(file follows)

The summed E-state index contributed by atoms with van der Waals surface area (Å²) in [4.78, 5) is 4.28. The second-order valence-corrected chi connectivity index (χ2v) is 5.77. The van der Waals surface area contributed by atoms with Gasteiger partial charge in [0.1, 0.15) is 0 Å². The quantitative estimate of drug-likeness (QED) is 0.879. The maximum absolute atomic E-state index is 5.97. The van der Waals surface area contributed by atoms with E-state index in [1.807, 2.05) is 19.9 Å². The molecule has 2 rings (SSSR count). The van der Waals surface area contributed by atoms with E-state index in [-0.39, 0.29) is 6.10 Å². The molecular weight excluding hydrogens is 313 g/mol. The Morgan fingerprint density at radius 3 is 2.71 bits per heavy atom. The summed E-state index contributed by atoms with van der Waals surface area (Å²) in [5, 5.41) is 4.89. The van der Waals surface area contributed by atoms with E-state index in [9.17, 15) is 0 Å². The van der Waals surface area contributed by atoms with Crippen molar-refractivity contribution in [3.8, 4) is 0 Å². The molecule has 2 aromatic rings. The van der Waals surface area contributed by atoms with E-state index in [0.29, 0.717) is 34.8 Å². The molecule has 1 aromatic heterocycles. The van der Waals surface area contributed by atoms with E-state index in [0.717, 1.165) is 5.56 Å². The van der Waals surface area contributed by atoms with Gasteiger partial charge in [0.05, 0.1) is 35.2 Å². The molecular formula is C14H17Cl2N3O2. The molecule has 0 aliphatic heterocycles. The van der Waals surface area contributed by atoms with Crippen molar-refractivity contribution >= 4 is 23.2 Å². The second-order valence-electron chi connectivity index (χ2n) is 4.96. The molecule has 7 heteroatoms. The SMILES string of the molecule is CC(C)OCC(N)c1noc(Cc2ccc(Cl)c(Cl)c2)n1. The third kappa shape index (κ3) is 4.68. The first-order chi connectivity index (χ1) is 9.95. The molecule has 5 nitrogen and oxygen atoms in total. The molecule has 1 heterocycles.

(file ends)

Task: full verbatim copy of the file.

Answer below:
The summed E-state index contributed by atoms with van der Waals surface area (Å²) in [4.78, 5) is 4.28. The second-order valence-corrected chi connectivity index (χ2v) is 5.77. The van der Waals surface area contributed by atoms with Gasteiger partial charge in [0.1, 0.15) is 0 Å². The quantitative estimate of drug-likeness (QED) is 0.879. The maximum absolute atomic E-state index is 5.97. The van der Waals surface area contributed by atoms with E-state index in [1.807, 2.05) is 19.9 Å². The molecule has 2 rings (SSSR count). The van der Waals surface area contributed by atoms with E-state index in [-0.39, 0.29) is 6.10 Å². The molecular weight excluding hydrogens is 313 g/mol. The Morgan fingerprint density at radius 3 is 2.71 bits per heavy atom. The summed E-state index contributed by atoms with van der Waals surface area (Å²) in [5, 5.41) is 4.89. The van der Waals surface area contributed by atoms with E-state index in [9.17, 15) is 0 Å². The van der Waals surface area contributed by atoms with Crippen molar-refractivity contribution in [3.8, 4) is 0 Å². The molecule has 2 aromatic rings. The van der Waals surface area contributed by atoms with E-state index in [0.29, 0.717) is 34.8 Å². The molecule has 1 aromatic heterocycles. The van der Waals surface area contributed by atoms with E-state index in [0.717, 1.165) is 5.56 Å². The van der Waals surface area contributed by atoms with Gasteiger partial charge in [0.05, 0.1) is 35.2 Å². The molecular formula is C14H17Cl2N3O2. The molecule has 0 aliphatic heterocycles. The van der Waals surface area contributed by atoms with Crippen molar-refractivity contribution >= 4 is 23.2 Å². The second-order valence-electron chi connectivity index (χ2n) is 4.96. The molecule has 7 heteroatoms. The SMILES string of the molecule is CC(C)OCC(N)c1noc(Cc2ccc(Cl)c(Cl)c2)n1. The third kappa shape index (κ3) is 4.68. The first-order chi connectivity index (χ1) is 9.95. The molecule has 5 nitrogen and oxygen atoms in total. The molecule has 1 heterocycles.